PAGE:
Friday, March 28, 2008


I have some thoughts from Galatians to share. I'm wondering whether they are accurate? (It's also possible that they're very obvious to everyone except me, but to me these are new and exciting thoughts). Sorry, it's long. I am too verbose to make a good blogger!

Firstly, what is the problem in Galatia? Obviously false teaching. But there must have been something in that teaching to make it attractive to the Christians. Although they were doubtless "foolish" (3:1) to go along with the false teachers, they surely didn't think that they were "deserting him who called you in the grace of Christ" to turn to "a different gospel" (1:6). They must have thought they were being offered something good. I would suggest that what they wanted was to be righteous - surely a good desire! The false teachers offered them a way to be righteous, namely, by the observance of the law: the law that was given by God.

Now, Paul had himself once relied on the law for righteousness. He was, after all, a Jew by birth, and not a Gentile sinner (3:15). But he had come to see that works of the law do not give righteousness - only faith in Christ does (3:16). That also led to another realisation: whereas he had thought that he, with his law-keeping, was different to all the "Gentile sinners", he now testified that "we too (i.e. the Jews) were found to be sinners" (3:17). He was in the same boat as the Gentiles he had once despised!

Paul is therefore forced to put his faith solely in Christ, and as he does so he can testify that the old man he used to be, with both his sin and his law-keeping, died - "crucified with Christ" (3:20). The life he now lives is not his own - it is Christ who lives in him, and he lives solely by faith in Christ (3:20).

The Galatians have had a similar experience. In Paul's preaching, Christ was portrayed as crucified before their eyes (3:1). They heard, and responded with faith, and God gave them his Spirit (3:2). Indeed, as they continue to hear and believe, God continues to supply the Spirit (3:5). We can assume that Paul's faith that he was crucified with Christ and that his old self no longer lives is also the faith of the Galatian Christians.

After a few arguments about the uselessness of the law to justify (3:10-14) and its obsolescence with the coming of Christ (3:15-4:7), Paul expresses exasperation that the Galatians are turning to the law - which he directly equates with a return to their old pagan religion! (4:8-11). This would be to return to slavery. Christ did not set them free from paganism in order to enslave them to the law; rather, "for freedom Christ has set us free" (5:1). In fact, rather than seeking righteousness through the law, Paul is now through the Spirit and by faith eagerly awaiting "the hope of righteousness" (5:5), a hope given him in Christ (5:6).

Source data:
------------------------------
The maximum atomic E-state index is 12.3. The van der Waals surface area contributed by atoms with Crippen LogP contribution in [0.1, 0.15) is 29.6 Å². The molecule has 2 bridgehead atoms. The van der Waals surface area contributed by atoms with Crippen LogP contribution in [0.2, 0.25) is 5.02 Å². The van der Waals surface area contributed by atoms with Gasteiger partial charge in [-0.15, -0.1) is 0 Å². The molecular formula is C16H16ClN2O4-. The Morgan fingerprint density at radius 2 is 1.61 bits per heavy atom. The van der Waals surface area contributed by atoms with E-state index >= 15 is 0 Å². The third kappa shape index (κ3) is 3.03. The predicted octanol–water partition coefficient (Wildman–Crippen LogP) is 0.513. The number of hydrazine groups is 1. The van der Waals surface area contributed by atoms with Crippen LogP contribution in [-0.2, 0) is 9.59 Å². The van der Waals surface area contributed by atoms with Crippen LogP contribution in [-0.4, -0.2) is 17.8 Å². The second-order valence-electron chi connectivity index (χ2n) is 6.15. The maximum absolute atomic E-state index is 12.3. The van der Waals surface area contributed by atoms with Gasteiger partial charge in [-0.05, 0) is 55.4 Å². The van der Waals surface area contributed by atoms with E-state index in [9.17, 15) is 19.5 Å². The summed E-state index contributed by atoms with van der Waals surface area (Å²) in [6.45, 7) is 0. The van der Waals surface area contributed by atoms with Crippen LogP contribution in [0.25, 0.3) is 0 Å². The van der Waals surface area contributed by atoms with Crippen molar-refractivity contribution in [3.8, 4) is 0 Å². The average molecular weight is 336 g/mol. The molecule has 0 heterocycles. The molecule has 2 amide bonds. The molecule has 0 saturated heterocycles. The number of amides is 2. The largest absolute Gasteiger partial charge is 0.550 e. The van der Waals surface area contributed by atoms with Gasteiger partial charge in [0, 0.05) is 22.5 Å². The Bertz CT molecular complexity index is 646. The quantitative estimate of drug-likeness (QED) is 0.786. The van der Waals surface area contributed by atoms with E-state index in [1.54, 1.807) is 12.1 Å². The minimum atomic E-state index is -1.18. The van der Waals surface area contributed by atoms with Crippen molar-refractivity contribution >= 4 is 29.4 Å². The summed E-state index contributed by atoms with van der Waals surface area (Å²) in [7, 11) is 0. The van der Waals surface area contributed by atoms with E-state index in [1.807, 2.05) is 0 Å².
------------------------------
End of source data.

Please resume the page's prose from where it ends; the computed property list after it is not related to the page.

Now, I imagine the Galatians saying this: 'but Paul, all you are offering us is the righteousness of Christ (which is in heaven) and the hope of righteousness (which is reserved for the resurrection). Sure, we can possess the former by faith and look forward to the latter, but what about now? The law gives us some righteousness that is tangible, something we can experience. You just seem to offer pie in the sky in comparison'.

And Paul says no. The Christian life now is to be characterised by increasing righteousness in behaviour, but it is not to be brought about by the law but by walking by the Spirit (5:16). If the Galatian Christians walk by the Spirit, the Spirit makes war on the evil desires of their flesh (5:17). It's not their fight, but his. And how do they receive the Spirit? By hearing the gospel of Christ crucified and believing it (3:2-5). The conclusion is that nothing counts except the fact that Christ was crucfied, and in him I was also crucified, my old self being killed to make way for a new creation (6:14-15). And this I know only by faith (hence the parallel between 5:6 and 6:15).

What does this mean for us? It means we must live by faith. Christ was crucified, objectively, in space and time, in history. In him, I was crucified and killed - the old me, the one enslaved to sin, is dead. Now, Christ lives in me in all his perfect righteousness. But I do not see that in my experience. If I look at myself, I see sin, not righteousness. So the temptation will be to pursue an experience of righteousness - whether through rules, or accountability, or mysticism (the latter - an attempt at mystical righteousness - appears to be the problem in Colossae. Paul points them to the righteousness of Christ in heaven [Col 3:2]). I want to be able to look at myself and see some righteousness. But that is not faith. Faith is believing what I do not see. Faith is trusting in Christ's righteousness, and waiting patiently for the day when I will be made perfectly righteous in my experience. And actually, as I believe what the gospel says about me - that my sinful self died with Christ and I am now raised to new life - the Holy Spirit begins to make it true in my experience.

So my fight is not the fight against this sin or that sin, or the fight to be more godly in this or that area of life. Not primarily anyway. My fight is to believe, trust and live by the finished work of Christ, looking not to myself but to him. God give me grace to do so.

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